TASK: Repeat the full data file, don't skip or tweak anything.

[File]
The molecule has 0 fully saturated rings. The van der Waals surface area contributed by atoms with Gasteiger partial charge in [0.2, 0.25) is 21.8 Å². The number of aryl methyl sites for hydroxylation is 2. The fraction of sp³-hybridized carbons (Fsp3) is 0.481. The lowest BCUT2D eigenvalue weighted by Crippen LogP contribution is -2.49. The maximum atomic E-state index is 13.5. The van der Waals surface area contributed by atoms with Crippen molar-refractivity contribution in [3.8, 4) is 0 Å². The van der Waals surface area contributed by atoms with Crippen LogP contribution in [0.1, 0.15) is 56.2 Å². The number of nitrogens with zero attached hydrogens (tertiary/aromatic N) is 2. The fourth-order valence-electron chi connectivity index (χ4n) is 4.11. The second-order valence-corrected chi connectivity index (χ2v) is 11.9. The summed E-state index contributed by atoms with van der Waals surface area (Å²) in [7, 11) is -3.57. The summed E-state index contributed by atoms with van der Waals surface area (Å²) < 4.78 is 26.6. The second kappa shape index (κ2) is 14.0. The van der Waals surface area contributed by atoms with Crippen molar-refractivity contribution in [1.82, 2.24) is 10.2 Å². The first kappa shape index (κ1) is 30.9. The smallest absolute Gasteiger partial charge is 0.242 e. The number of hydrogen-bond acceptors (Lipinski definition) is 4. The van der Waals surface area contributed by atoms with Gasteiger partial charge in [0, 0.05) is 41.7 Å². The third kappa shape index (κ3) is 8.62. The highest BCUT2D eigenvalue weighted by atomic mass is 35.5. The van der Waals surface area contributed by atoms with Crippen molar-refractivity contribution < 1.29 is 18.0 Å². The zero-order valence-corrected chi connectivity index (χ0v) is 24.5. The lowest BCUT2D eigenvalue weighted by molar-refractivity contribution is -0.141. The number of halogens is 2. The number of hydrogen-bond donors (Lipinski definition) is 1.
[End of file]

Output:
The molecule has 0 fully saturated rings. The van der Waals surface area contributed by atoms with Gasteiger partial charge in [0.2, 0.25) is 21.8 Å². The number of aryl methyl sites for hydroxylation is 2. The fraction of sp³-hybridized carbons (Fsp3) is 0.481. The lowest BCUT2D eigenvalue weighted by Crippen LogP contribution is -2.49. The maximum atomic E-state index is 13.5. The van der Waals surface area contributed by atoms with Crippen molar-refractivity contribution in [3.8, 4) is 0 Å². The van der Waals surface area contributed by atoms with Crippen LogP contribution in [0.1, 0.15) is 56.2 Å². The number of nitrogens with zero attached hydrogens (tertiary/aromatic N) is 2. The fourth-order valence-electron chi connectivity index (χ4n) is 4.11. The second-order valence-corrected chi connectivity index (χ2v) is 11.9. The summed E-state index contributed by atoms with van der Waals surface area (Å²) in [7, 11) is -3.57. The summed E-state index contributed by atoms with van der Waals surface area (Å²) < 4.78 is 26.6. The second kappa shape index (κ2) is 14.0. The van der Waals surface area contributed by atoms with Crippen molar-refractivity contribution in [1.82, 2.24) is 10.2 Å². The first kappa shape index (κ1) is 30.9. The smallest absolute Gasteiger partial charge is 0.242 e. The number of hydrogen-bond acceptors (Lipinski definition) is 4. The van der Waals surface area contributed by atoms with Gasteiger partial charge in [0, 0.05) is 41.7 Å². The third kappa shape index (κ3) is 8.62. The highest BCUT2D eigenvalue weighted by atomic mass is 35.5. The van der Waals surface area contributed by atoms with Crippen molar-refractivity contribution < 1.29 is 18.0 Å². The zero-order valence-corrected chi connectivity index (χ0v) is 24.5. The lowest BCUT2D eigenvalue weighted by molar-refractivity contribution is -0.141. The number of halogens is 2. The number of hydrogen-bond donors (Lipinski definition) is 1.